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Roma Hotel, 101 Rue Caulaincourt, 75018 Paris, France
The Palace Hotel, Esplanade Rd, Paignton TQ4 6BJ, UK
44 Gloucester Pl, Marylebone, London W1U 8HF, UK
22 Ryder St, St. James's, London SW1A, UK
25 Jermyn St, St. James's, London SW1Y 6HR, UK
20 Orchard St, Marylebone, London W1H, UK

Foresythe, Reginald - PianorarescoresReginald Charles Foresythe (May 28, 1907 - December 28, 1958) was a British pianist, bandleader and composer. Innovative jazz composer whose music frequently possessed wit, as well as sophistication, charm and ingenuity. Ivor Cummings enjoyed London's 1930s night life, as a gay member of 'the group', a set of African intellectuals in London which included the American singer John Payne and the British composer Reginald Foresythe.

Born in London, Foresythe was the son of a Yoruba (Nigerian) barrister, Charles, and an Englishwoman of German descent, Charlotte. Although Foresythe often claimed that his mother was German—probably to irk the Nazis—she was in fact of Scottish heritage. Although Charles and Charlotte Foresythe lived as a couple, they weren’t legally married until September 1909. The Foresythe family descended from Charles Foresythe, a Sierra Leonean colonial official who settled in Lagos, Nigeria in the 1860s. Charles Foresythe was born in the early nineteenth century to a European army captain and a mother from Tasso Island, Sierra Leone. For some unknown reason, Charles Foresythe moved back to his hometown of Lagos in early 1913, where he was joined by six-year-old Reginald and his younger sister Cassandra in June, but tragedy struck when their father died within a year of unknown circumstances. Foresythe received a public school education, and studied piano and composition. Throughout his life Foresythe used his upper-class British accent to achieve some measure of acceptance in an otherwise racially segregated world.

In the 1930s in Britain Foresythe won respect in jazz circles for such bold and dazzling compositions as ‘Serenade for a Wealthy Widow’, ‘Berceuse for an Unwanted Child’, ‘Greener the Grass’, ‘Melancholy Clown’ and ‘Dodging a Divorcee’. Charles Fox says: ‘Foresythe's music frequently possessed wit as well as sophistication, charm as well as ingenuity, and certainly nobody in this country worked harder to expand the boundaries of jazz.’ In America in the 1930s, jazz giants such as Louis Armstrong and Fats Waller admired Foresythe and recorded his compositions. Earl Hines used Foresythe's ‘Deep Forest’ as a signature tune on his first radio series. Charles Fox says: ‘If he had only stayed in the United States, instead of returning to Britain, he might easily have become an influential and important figure in jazz. Over here, of course, his ideas were considered to be “too far out”, even by many musicians; he was looked on, in fact, as something of a musical eccentric. The result was that a very talented jazz composer failed to live up to his early promise.’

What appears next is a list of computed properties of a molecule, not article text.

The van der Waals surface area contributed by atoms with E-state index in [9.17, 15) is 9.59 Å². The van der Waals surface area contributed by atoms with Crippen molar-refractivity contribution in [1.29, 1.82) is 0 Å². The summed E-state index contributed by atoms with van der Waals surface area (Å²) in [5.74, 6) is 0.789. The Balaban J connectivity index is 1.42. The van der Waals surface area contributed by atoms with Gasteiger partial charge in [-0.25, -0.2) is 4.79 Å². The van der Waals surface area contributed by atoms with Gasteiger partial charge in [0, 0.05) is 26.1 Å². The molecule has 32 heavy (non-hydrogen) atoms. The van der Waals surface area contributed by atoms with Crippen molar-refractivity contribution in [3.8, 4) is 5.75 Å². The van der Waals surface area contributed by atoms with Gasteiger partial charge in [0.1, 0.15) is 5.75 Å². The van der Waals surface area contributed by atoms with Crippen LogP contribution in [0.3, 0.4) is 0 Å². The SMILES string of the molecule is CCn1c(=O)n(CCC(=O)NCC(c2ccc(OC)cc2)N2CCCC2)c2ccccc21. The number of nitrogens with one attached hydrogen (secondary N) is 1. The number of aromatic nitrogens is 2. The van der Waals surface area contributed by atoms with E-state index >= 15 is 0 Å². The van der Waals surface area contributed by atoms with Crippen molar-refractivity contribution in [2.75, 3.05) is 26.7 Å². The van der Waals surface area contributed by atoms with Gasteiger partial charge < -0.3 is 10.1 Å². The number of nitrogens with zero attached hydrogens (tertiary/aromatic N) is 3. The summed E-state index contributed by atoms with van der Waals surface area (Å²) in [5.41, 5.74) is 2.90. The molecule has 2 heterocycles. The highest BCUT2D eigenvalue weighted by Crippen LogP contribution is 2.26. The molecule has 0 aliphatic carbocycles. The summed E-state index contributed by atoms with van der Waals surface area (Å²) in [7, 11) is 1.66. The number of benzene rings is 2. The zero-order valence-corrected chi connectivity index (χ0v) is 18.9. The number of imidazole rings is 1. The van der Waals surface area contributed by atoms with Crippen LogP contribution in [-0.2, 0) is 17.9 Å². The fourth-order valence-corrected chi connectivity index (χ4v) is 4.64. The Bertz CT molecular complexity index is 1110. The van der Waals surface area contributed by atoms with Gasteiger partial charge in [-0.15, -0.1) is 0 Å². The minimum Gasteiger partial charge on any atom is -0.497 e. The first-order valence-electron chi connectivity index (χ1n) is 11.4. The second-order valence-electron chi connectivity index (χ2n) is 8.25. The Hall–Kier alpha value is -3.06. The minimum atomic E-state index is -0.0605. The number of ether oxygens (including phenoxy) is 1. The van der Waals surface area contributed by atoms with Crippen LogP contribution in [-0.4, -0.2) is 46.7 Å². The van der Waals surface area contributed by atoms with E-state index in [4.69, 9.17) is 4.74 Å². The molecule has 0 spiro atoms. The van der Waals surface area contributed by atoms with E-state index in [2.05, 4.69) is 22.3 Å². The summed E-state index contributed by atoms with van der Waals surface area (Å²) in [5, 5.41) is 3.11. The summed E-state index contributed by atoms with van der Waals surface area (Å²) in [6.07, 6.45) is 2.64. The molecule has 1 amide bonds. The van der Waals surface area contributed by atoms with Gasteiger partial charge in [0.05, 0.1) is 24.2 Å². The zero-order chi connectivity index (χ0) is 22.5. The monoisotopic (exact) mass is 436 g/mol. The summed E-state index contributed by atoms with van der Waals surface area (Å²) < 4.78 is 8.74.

Reginald Foresythe
Reginald Foresythe, 1934 photo inscribed to critic Leonard Feather.

In the summer of 1928, Foresythe received a telephone call from a representative of American black singer, Zaidee Jackson, who had heard Foresythe’s playing in London, and was desperate to recruit a pianist for a night club she was opening in Paris, that very weekend. Reginald dashed over the channel and Ms Jackson, liked what she heard and took Foresythe on as her accompanist. A little later, he returned with her to London, and they both went into cabaret for a season at the Piccadilly Hotel. Whilst there, Foresythe struck up a friendship with leading Harlem musical theatre tenor, Walter Richardson, who had come to London to play, ‘Uncle Ned’ in “Virginia”, a musical comedy which opened at the Palace Theatre on 24 October 1928. Urbane and cultured, Richardson, the son of a Methodist minister was born on 12 September 1891 in Winston-Salem, North Carolina. He studied at Claffin University in South Carolina and later took medicine at Howard University in Washington. Reginald discovered in Richardson a kindred spirit with both men holding forthright views on equality and racism. Following the run of ‘Virginia’, Foresythe was invited by Richardson, (and his wife), to become his accompanist and, with Foresythe eager to see the world, they embarked on a tour abroad, taking in much of Europe and Italy where eventually, via South Africa, they reached Melbourne, Australia on 22 July 1929. Richardson was originally booked to play ‘Joe’ in a production of ‘Showboat’ in Adelaide, but his tenor voice was deemed unsuitable for what is essentially a bass role, and consequently both he and Foresythe were booked by Australian impresario, J.C. Williamson, on a vaudeville tour. The pair made their debut at Adelaide’s Theatre Royal, on 10 August 1929, and both spoke in an article appearing in the Adelaide Advertiser, shortly after opening. Under a banner headline, ‘Roll Away Clouds’, (one of Richardson’s songs from, ‘Virginia’), appears a second headline, ‘A Negro Singers’ Hope’. In the article Richardson, ‘Hoped to roll away something of the cloud of racial prejudice against the negro by proving that negroes can not only be singers and entertainers, but gentlemen’. ‘Culture is something more than skin deep’, he asserted. Foresythe referred to his childhood in Lagos, and according to the reporter spoke, ‘in a singularly cultured manner’.

After continuing his vaudeville tour with Richardson for a year, Foresythe was encouraged by his partner to move to America, where he was certain his future lay. Yet, oddly, he took the long way there, going first to Honolulu, Hawaii and then to California, arriving on January 31, 1930. He quickly found work as a pianist with Paul Howard’s Quality Serenaders, who worked in the West Coast Kentucky Club—a band that included, believe it or not, drum and vibraphone virtuoso Lionel Hampton, trombonist Lawrence Brown and alto player Charlie Lawrence. This is where Foresythe finally realized his love for jazz and decided that this was where his future lay; he also met Duke Ellington for the first time here (Duke’s band was playing Hollywood that year, and left the West Coast after adding Brown to his trombone section). After a brief return to London later that year, where Foresythe accompanied Zaidee Jackson on several of her Parlophone recordings, he then went to Chicago where he worked as a “backroom boy” for Earl Hines’ Grand Terrace Orchestra, which is where he wrote Deep Forest for Earl. When the Hines band was booked into the all-white College Inn in Chicago, he as well as the band members were told that all “Negroes are required to eat in the kitchen.” Foresythe exploded. “How dare you call me a Negro? Must I show you my passport ? I am an Englishman, and I will go to the Embassy and cause you more trouble than you can stand.” As a result, he was the only band member allowed to eat in the restaurant. Foresythe also wrote the full band “book” for trumpeter Wild Bill Davison’s band and, when Ellington arrived to play the Lincoln Inn in Chicago, a few for him as well (including Cocktails for Two, which Ellington recorded).